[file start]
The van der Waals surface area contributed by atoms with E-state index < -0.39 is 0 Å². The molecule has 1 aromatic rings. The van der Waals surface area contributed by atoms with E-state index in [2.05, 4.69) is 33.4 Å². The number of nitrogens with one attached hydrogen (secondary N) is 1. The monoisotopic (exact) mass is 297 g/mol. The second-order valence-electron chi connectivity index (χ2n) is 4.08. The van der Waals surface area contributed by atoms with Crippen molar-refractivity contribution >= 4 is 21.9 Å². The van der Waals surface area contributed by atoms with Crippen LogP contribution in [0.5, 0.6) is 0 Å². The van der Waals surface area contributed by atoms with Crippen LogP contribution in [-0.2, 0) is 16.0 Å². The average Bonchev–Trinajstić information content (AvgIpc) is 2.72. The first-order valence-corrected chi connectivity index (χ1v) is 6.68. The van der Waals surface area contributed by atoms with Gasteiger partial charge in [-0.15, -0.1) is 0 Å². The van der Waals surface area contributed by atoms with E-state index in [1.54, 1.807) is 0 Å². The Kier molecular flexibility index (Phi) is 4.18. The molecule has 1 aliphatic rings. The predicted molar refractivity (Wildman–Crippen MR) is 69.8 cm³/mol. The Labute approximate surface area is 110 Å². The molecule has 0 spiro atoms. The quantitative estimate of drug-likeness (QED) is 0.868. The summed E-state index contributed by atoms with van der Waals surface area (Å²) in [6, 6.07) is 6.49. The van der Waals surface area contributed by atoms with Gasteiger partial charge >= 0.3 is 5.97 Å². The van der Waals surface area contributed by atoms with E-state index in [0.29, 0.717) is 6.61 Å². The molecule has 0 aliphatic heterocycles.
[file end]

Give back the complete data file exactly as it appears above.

The van der Waals surface area contributed by atoms with E-state index < -0.39 is 0 Å². The molecule has 1 aromatic rings. The van der Waals surface area contributed by atoms with E-state index in [2.05, 4.69) is 33.4 Å². The number of nitrogens with one attached hydrogen (secondary N) is 1. The monoisotopic (exact) mass is 297 g/mol. The second-order valence-electron chi connectivity index (χ2n) is 4.08. The van der Waals surface area contributed by atoms with Crippen molar-refractivity contribution >= 4 is 21.9 Å². The van der Waals surface area contributed by atoms with Crippen LogP contribution in [0.5, 0.6) is 0 Å². The van der Waals surface area contributed by atoms with Crippen LogP contribution in [-0.2, 0) is 16.0 Å². The average Bonchev–Trinajstić information content (AvgIpc) is 2.72. The first-order valence-corrected chi connectivity index (χ1v) is 6.68. The van der Waals surface area contributed by atoms with Gasteiger partial charge in [-0.15, -0.1) is 0 Å². The van der Waals surface area contributed by atoms with E-state index in [1.54, 1.807) is 0 Å². The Kier molecular flexibility index (Phi) is 4.18. The molecule has 1 aliphatic rings. The predicted molar refractivity (Wildman–Crippen MR) is 69.8 cm³/mol. The Labute approximate surface area is 110 Å². The molecule has 0 spiro atoms. The quantitative estimate of drug-likeness (QED) is 0.868. The summed E-state index contributed by atoms with van der Waals surface area (Å²) in [6, 6.07) is 6.49. The van der Waals surface area contributed by atoms with Gasteiger partial charge >= 0.3 is 5.97 Å². The van der Waals surface area contributed by atoms with E-state index in [0.29, 0.717) is 6.61 Å². The molecule has 0 aliphatic heterocycles.